Presently India boasts of a robust and advanced payment system ecosystem with the National Electronic Funds Transfer (“NEFT”), Immediate Payment Service (“IMPS”), Aadhaar-Enabled Payment System (“AEFT”), and Unified Payments Interface (“UPI”) among others. The need for bulk and repetitive payment systems is met by systems such as Electronic Clearing Service (“ECS”), the National Automated Clearing House (“NACH”) and Aadhar Payment Bridge System (“APBS”). In the process, National Payment Corporation of India (“NPCI”) has emerged as an exemplary organization. NPCI acts as an umbrella for all retail payments in India and was set up by the RBI along with the Indian Banks Association. A payment system is simply said, a system that supports the transfer of funds from one to another.
On October 22, 2016, the then Reserve Bank of India (“RBI”) Deputy Governor, R. Gandhi gave a speech titled ‘Evolution of Payment Systems in India: Or is it a Revolution?’ discussing the silent revolution that continuously swept India over the last 39 years. In his speech, he narrated the Central Bank’s role in this evolution and a critique of the same. This blogpost and the following blog posts derive their basis from this Speech to explore and explain further in detail, the mechanisms of each such payment system as has evolved to form today’s Digital payments landscape.
The Payment and Settlement Systems Act 2007 (“PSS Act”) regulates and supervises payment systems in India and designates the Reserve Bank of India as the authority for all its purposes and related matters. The Board for Regulation and Supervision of Payment and Settlement Systems (BPSS), a sub-committee of the Central Board of the Reserve Bank of India is the highest policy making body on payment systems in the country.
Section 4 of the PSS Act provides for a mandatory RBI approval to commence or operate a payment system. Since its implementation, the RBI has authorized pre-paid payment instruments, card schemes, cross-border in-bound money transfers, Automated Teller Machine (“ATM”) networks and centralized clearing arrangements.
Currency had replaced precious metals which had replaced the barter system. Evolution of banking system enabled bank accounts and the transfer of money to bank accounts. Though earlier it was used for making huge volume transactions, it is now equally used for effecting low-value transactions also. Such transfer required a payment instrument and cheque filled this void. Thus, a system consisting of cheque as payment instruments and infrastructure around the cheque consisting of drawee bank, drawer bank and the cheque clearing houses came on the scene, were known as a payment system.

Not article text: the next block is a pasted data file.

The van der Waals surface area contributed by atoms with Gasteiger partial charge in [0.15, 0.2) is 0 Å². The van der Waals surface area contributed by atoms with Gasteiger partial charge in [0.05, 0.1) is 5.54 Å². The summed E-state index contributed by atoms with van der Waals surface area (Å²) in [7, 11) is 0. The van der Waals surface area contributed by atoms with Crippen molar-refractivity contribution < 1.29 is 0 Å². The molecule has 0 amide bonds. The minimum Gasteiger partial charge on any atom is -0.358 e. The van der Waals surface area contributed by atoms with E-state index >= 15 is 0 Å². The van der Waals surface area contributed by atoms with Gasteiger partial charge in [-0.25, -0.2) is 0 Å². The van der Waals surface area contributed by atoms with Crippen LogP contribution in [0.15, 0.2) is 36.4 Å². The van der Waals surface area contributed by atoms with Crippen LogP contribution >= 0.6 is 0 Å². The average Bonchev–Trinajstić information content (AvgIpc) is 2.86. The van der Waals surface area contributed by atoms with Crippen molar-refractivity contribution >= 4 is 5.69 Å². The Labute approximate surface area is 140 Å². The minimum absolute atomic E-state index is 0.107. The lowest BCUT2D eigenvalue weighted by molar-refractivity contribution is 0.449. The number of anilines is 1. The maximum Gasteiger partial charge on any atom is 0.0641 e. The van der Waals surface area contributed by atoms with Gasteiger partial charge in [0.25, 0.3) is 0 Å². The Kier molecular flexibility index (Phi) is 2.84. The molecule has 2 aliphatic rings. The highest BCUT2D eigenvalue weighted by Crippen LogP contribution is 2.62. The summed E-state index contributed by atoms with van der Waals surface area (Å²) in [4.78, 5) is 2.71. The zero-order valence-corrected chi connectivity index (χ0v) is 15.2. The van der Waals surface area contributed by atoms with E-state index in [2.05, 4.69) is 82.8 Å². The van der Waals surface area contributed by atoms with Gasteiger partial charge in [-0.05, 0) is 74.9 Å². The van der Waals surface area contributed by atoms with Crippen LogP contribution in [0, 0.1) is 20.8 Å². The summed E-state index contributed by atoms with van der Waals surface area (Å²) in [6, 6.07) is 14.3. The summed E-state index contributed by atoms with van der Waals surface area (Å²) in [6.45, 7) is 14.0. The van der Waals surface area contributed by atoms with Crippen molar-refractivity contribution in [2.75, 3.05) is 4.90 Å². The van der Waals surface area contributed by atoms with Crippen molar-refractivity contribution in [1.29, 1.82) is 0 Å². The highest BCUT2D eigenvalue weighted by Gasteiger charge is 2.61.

Development of information and communication technology (“ICT”) has resulted in different kinds of payment instruments and innovations in the instruments and payment systems evolved.
Advancements in Paper-based payment system
The Reserve Bank took a studied stance with reference to ushering in changes to and in the payment systems. Periodically, it constituted various committees like the Rangarajan Committee I & II, Saraf Committee, Patil Committee, Burwan Working Group, etc. to guide the use of ICT for the benefit of banking in general and particularly the payment systems. Further, from 1998 onwards, the Reserve Bank has been continuously bringing out a Payment System Vision document for every three years, enlisting the road map for implementation. The latest one is for the period 2015 -18.
Magnetic Ink Character Recognition (“MICR”)
For a long time, the main payment instrument and payment system that existed in the country was cheque and cheque clearing systems. Even the cheque clearing systems have evolved from manual clearing system to MICR clearing systems in the mid-1980s which brought in great level of automation in cheque clearing process besides standardising the cheque in terms of its physical dimensions.
Cheque Truncation System (“CTS”)
Cheque Truncation System was introduced to restrict the physical movement of cheques and to enable the use of images for payment processing. For this, CTS-2010 Standards and other such standards were introduced to enhance security features on cheque among others.
Electronic Clearing Services (“ECS”)
After around twenty years of MICR, which, though made cheque clearing efficient, challenges arose pertaining to inherent issues while using MICR for bulk and repetitive payments such as the collection of utility payments, payment of dividends etc. As a result, ECS was introduced in the early 1990s. ECS Credit to facilitate one-to-many payments such as dividend, salary, interest payments, etc. and ECS Debit to facilitate many-to-one payments such as utility payments. ECS in itself has undergone many changes from being a local system to a regional system and then a national level system. These changes have been facilitated by the adoption of CBS in banks which has enabled straight-through-processing of payments. Further efficiency has been brought in this sphere with the operationalisation of the National Automated Clearing House (NACH) by National Payments Corporation of India (NPCI). This is a pan-India system for processing bulk and repetitive payments and the ECS is gradually being subsumed into NACH.
While the overall thrust is to reduce the use of paper for transactions, given the fact that it would take some time to completely move to the electronic mode, the intention is to reduce the movement of paper – both for local and outstation clearance of cheques.
 https://m.rbi.org.in/Scripts/BS_SpeechesView.aspx?Id=1028 (last visited March 08, 2019).